Wednesday, June 8, 2011

Hawkes Bay and tramping in the Ruahine's

We haven't had much of a holiday in the last few months as we have been finishing off the house and have had a lot of different visitors, followed by a lot of work - so Aaron organised for us to take a break in Hawkes Bay over the Queen's birthday long weekend (yes I know it is weird that we celebrate the Queen's birthday in New Zealand and Australia, although it isn't much of a celebration, just an excuse for a holiday). We have only been up to Hawkes Bay once before, a few months after we arrived over the Christmas break, so it was a chance to explore the area properly - making sure that we tasted the food and wine which the region is well known for.

Other than visiting a few wineries and tasting some cheese, honey and various other delicacies we tried to work off a few calories with a walk up and around Te Mata Peak - a large limestone hill just outside of Havelock North.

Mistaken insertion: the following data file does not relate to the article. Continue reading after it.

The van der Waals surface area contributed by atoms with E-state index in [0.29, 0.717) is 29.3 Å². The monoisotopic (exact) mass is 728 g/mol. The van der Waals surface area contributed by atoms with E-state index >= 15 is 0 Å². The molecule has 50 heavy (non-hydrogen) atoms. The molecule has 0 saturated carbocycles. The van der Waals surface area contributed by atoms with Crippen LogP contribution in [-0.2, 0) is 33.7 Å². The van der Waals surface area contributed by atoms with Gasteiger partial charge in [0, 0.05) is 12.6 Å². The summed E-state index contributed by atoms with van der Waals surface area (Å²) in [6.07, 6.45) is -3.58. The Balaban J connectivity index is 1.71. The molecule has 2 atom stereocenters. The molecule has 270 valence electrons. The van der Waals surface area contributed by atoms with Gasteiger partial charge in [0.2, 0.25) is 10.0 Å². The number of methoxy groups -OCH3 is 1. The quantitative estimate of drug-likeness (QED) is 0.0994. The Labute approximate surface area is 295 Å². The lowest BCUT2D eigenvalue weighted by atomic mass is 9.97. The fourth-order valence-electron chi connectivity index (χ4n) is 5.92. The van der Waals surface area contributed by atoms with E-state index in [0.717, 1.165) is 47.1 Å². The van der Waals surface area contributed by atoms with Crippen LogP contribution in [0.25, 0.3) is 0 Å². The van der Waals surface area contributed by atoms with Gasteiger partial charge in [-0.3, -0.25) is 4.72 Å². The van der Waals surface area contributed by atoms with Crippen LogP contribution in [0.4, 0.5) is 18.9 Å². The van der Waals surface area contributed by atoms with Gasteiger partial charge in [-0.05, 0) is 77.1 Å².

Te Mata Peak

We also took the excuse to go tramping in the Ruahine's (the range north of the Tararuas - which are the mountains just to the north of Wellington). We walked the main walking track up to Sunrise Hut, where we dumped our bags and walked up to one of the peaks.

Sunrise Hut just on the treeline

On top of the unnamed peak just to the north of the hut 1499 m high

Aaron with the views of the mountains and the hut just on the ridge to the left

We stayed in the hut overnight and had a very romantic meal of rehydrated morroccan lentils by candle light (our kind of romantic).

Candlelit dinner!

The next morning we were up with the sunrise and headed out on a bit of an epic adventure climbing up to the the top of Te Atuaoparapara peak, then down a scree slope on the other side and then down the Waipara River back to the road. 6 hours of walking, battling the wind, scrambling, scree skiing, bush bashing, wading across the river countless times - back to the car.

The ridge up to the top of Te Atuaoparapara - it was really windy and I didn't really want to walk too close to the edge in case I was blown over as it was a sheer drop down the other side.

One of the many times we crossed the Waipara River

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